Future estimates are indifferent; the Central Intelligence Agency's World Factbook estimated the population of Nauru would decrease to approximately 9,400 in 2014, the United Nations projects the population will stay around 10,000 in the 2020s, and the Nauru Bureau of Statistics estimates the population will increase to 20,000 in 2038.
In Nauru's history, there have been six major demographics changes. The island was first inhabited by Micronesian people roughly 3,000 years ago. The first European to find the island was John Fearn in 1798. In 1888, the country was annexed by Germany. The next demographic change came when Japanese occupied the island during World War II in the 1940s.
During this time, the Japanese deported several thousands of Nauruans to other islands. The next major demographic change was in the 1960s; the country gained independence, where the percentage of Nauruans started to increase.
The last major demographics change was in 2006 when the Government of Nauru repatriated almost all of the remaining Tuvaluan and I-Kiribati workers, following large scale reduction from the Republic of Nauru Phosphate Corporation (RONPhos) and government workers.The census of 2006 stated 9,233 people were in Nauru: down 2.13% per year from the previous census of 2002.
From 2002–11, there has been negative net migration, with an annual negative 109 net immigrants from 2006–11. In 2009 there were 1,820 arrivals and 1,736 departures, for a positive rate of 84 immigrants. This was the first time since collecting data in 2002, there was a positive rate.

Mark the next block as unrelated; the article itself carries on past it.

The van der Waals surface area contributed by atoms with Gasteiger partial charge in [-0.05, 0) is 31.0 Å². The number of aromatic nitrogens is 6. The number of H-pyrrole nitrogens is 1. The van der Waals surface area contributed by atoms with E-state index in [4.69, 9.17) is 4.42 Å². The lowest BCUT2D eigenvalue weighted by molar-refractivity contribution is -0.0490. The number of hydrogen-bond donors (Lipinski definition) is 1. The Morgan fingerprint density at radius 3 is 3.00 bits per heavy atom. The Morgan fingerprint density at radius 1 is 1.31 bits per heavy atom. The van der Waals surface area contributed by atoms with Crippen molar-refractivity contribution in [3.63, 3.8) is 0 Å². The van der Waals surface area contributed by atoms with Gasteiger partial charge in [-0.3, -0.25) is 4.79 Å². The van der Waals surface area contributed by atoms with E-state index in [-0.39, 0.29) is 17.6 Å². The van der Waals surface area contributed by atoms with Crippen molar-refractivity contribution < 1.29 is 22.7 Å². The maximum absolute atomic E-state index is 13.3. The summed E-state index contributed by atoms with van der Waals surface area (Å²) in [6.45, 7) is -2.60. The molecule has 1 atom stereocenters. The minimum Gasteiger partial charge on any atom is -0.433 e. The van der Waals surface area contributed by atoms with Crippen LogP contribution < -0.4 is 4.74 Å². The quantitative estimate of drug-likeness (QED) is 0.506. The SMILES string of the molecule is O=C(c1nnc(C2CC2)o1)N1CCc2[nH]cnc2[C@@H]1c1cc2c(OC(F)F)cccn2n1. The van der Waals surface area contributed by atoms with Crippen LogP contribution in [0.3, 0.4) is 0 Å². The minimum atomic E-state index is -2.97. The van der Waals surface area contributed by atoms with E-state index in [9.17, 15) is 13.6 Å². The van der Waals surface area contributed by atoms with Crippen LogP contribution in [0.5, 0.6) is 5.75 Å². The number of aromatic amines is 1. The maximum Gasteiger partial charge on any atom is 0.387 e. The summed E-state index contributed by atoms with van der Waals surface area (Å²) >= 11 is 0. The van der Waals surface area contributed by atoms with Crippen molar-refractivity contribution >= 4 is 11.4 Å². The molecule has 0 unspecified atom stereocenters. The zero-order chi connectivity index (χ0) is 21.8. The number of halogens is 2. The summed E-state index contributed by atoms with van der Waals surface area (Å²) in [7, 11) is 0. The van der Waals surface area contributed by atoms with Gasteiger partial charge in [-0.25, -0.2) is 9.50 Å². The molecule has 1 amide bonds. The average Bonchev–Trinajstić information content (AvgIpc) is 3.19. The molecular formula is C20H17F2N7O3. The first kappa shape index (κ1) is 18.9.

Data on arrivals and departures collected by the Nauruan Customs and Immigration Office is not available, so specific immigration data is unavailable. As of the 2011 census, 57% of the population over 15 years old were legally or de facto married, 35% were never married, while 7% were either widowed, separated, or divorced. There are 1,647 households in Nauru, making an average household size of 6.0 persons per household.
Nauru, as of 2011, is mainly inhabited by Naurans (94%), while the main minority groups include Fijian (1%), Chinese (1%), and Solomon Islanders (1%). This shows a major change from the previous major census of 2002, when Nauruans represented 75% of the population. According to the Constitution of Nauru does not exclude any ethnic group to become a citizen.
The Nauruan language is the official language of Nauru. English is widely understood and is used for most government and commercial purposes. According to the 2011 census, 95.3% of the population speaks Nauruan, 66.0% speak English, and 11.9% speak another language. Nauruan is an Austronesian, however, no adequate written grammar of the language has been compiled, and its relationships to other Micronesian languages are not well understood.